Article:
Although he seldom got credit for being a good actor, there was no denying that Reagan held his own given the right material: Knute Rockne, All American as the doomed Notre Dame football hero George "The Gipper" Gipp, where he delivered the film's immortal line "Win one for the Gipper!"; Santa Fe Trail in which he ably supports Errol Flynn in one of the boxoffice hits of its era (both 1940); Kings Row (1941), featuring one of his finest performances as a small-town playboy whose legs are amputated by a careless surgeon; and Desperate Journey (1942) where he again supported Flynn in an exciting action picture.
Due to his poor eyesight, Reagan didn't see any action in World War II, so the studio heads assigned him to star in a series of patriotic films produced by the First Motion Picture Unit of the Army Air Forces in Culver City. Between 1942-45, Reagan starred in over 400 of these films. After the war, Reagan still found some good roles: The Voice of the Turtle (1947) proved he had a deft hand at light comedy opposite Eleanor Parker; The Hasty Heart (1949) offered another underrated performance as he ably portrayed the Yank in John Patrick's much heralded wartime play; and Storm Warning (1950) was a slick melodrama that cast Reagan as a crusading District Attorney determined to bring the KKK in a small southern town, with the help of Doris Day and Ginger Rogers!
It was around this time that Reagan became involved in politics. In 1947, he began a five-year term as president of the Screen Actors Guild (SAG), and testified in October of that year before the newly formed House Un-American Activities Committee (HUAC). He identified suspected Communists Larry Parks, Howard Da Silva and Alexander Knox, all of whom were subsequently called to testify, and subsequently blacklisted. Later records showed Reagan was so concerned about the Communist influence in Hollywood, that he became an FBI informer.
As Reagan became steeped in his political career, his parts throughout the '50s became inferior: the notorious Bedtime for Bonzo (1951); the coy "sex" comedy She's Working Her Way Through College (1952) that cast him as a college professor who romances a stripper! (Virginia Mayo); Cattle Queen of Montana (1955), a sluggish Western that even the redoubtable Barbara Stanwyck couldn't save; and finally Hellcats of the Navy (1957), a stodgy war picture that would be his only film that co-starred his wife Nancy (Davis).
Television offered some salvation. For eight years, (1954-62), Reagan served as the host of General Electric Theater, a televised series of dramas. He also found a niche as GE's goodwill ambassador to employees and to civic and business groups around the country, furthering his taste and honing his craft as a public official. By the mid '60s, Reagan would move into politics entirely, save for one last film, the thrilling The Killers (1964), Reagan's only known villainous role, as a murderous gangster. That same year, he actively campaigned for Republican Presidential candidate Barry Goldwater, although Goldwater lost to Lyndon B. Johnson.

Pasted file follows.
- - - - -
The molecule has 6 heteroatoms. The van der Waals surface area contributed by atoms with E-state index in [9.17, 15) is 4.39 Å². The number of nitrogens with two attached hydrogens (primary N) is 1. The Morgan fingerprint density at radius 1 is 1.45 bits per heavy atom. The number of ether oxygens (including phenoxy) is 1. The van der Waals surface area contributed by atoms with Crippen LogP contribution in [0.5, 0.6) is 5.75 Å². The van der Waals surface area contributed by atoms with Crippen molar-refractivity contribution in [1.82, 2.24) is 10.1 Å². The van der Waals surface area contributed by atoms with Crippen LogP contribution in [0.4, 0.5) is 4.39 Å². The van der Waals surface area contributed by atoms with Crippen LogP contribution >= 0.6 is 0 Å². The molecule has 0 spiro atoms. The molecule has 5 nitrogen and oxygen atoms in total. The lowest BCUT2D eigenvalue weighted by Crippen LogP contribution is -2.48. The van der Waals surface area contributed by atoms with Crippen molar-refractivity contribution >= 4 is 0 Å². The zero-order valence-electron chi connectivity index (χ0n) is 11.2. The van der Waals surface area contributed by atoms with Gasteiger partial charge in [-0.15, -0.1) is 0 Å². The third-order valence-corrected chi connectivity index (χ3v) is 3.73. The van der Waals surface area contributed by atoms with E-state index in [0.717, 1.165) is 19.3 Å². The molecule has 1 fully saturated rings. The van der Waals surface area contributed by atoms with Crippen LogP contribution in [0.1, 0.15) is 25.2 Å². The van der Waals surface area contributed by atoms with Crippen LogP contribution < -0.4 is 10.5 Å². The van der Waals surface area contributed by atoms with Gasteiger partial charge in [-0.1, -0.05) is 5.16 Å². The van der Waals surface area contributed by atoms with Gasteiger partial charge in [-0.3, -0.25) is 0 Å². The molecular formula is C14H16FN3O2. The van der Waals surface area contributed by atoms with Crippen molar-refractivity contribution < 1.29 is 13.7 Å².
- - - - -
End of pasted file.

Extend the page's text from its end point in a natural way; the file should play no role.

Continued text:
Reagan whose profile was riding high, had cemented his future as a successful politician. In 1966, he ran against incumbent Governor Pat Brown for the state of California and won, serving successfully for two terms until 1974.
Reagan began an all-out, two-year drive to wrest the 1976 nomination from incumbent Gerald R. Ford, an appointed vice president who became president on the resignation of Nixon. Reagan fell short by a handful of delegates to the Republican national convention. But Ford lost to Jimmy Carter, and Reagan became the front-runner to challenge Carter in 1980. After defeating Carter, Reagan held two terms as President of the United States (1981-89). After his second term was over, he retired quietly in California. In 1994, it was revealed to the media that Reagan was suffering from Alzheimer's disease; he had been kept out of the public eye since then.
He was married briefly to actress Jane Wyman (1940-48), and had two children; a daughter Maureen and an adopted son, Michael. In 1952, he married a budding film starlet, Nancy Davis, who bore him two more children; a daughter, Patty; and a son, Ronald Jr. Ronald Reagan is survived by Nancy, Michael, Patty and Ron Jr. His daughter Maureen died of Melanoma in 2001 at the age of 60.
by Michael T. Toole
Ronald Reagan, 1911-2004 - TCM Remembers Ronald Reagan
After the filming of this picture 'Reagan, Ronald' was made an honorary "Brother Rat" at Virginia Military Institute.
Playwrights John Monks, Jr. and Fred Finklehoffe were former students at the Virginia Military Institute. The play had its premiere at the State Theater in Lexington, VA, home of VMI, and was a box office success. George Abbott presented the play on Broadway with Warner Bros.' backing. Eddie Albert (1906-2005), who made his film debut in Brother Rat, was the only holdover from the Broadway production to act in the movie, but William Tracey had previously played Misto Bottome in the West Coast stage production. Monks and Finklehoffe went on to careers as screenwriters. According to modern sources, Monks wrote, directed and starred in the documentary film We Are the Marines (Fox, 1942). Ronald Reagan and Jane Wyman were married between 1940 and 1948. Warner Bros. made a sequel Brother Rat and a Baby in 1940 (see below) and a 1952 musical remake About Face starred Gordon MacRae, Eddie Bracken, Dick Wesson, Phyllis Kirk and Joel Grey.
Released in United States Fall October 29, 1938
Released in United States Fall October 29, 1938